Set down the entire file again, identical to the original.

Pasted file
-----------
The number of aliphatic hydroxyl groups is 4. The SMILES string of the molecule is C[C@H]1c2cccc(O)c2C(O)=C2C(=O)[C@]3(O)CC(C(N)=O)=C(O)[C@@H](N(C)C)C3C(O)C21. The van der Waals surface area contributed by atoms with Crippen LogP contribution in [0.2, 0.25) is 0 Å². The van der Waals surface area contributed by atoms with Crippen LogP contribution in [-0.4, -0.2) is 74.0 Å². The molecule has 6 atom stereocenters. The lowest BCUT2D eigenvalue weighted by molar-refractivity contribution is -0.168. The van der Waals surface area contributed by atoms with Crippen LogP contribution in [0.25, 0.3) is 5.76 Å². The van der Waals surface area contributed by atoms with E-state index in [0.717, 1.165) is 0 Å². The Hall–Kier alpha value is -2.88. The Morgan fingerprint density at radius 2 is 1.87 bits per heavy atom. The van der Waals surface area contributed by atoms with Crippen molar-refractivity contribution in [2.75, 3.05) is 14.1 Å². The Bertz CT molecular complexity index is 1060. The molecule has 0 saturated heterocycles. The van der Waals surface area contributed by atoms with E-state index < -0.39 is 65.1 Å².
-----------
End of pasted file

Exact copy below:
The number of aliphatic hydroxyl groups is 4. The SMILES string of the molecule is C[C@H]1c2cccc(O)c2C(O)=C2C(=O)[C@]3(O)CC(C(N)=O)=C(O)[C@@H](N(C)C)C3C(O)C21. The van der Waals surface area contributed by atoms with Crippen LogP contribution in [0.2, 0.25) is 0 Å². The van der Waals surface area contributed by atoms with Crippen LogP contribution in [-0.4, -0.2) is 74.0 Å². The molecule has 6 atom stereocenters. The lowest BCUT2D eigenvalue weighted by molar-refractivity contribution is -0.168. The van der Waals surface area contributed by atoms with Crippen LogP contribution in [0.25, 0.3) is 5.76 Å². The van der Waals surface area contributed by atoms with E-state index in [0.717, 1.165) is 0 Å². The Hall–Kier alpha value is -2.88. The Morgan fingerprint density at radius 2 is 1.87 bits per heavy atom. The van der Waals surface area contributed by atoms with Crippen molar-refractivity contribution in [2.75, 3.05) is 14.1 Å². The Bertz CT molecular complexity index is 1060. The molecule has 0 saturated heterocycles. The van der Waals surface area contributed by atoms with E-state index < -0.39 is 65.1 Å².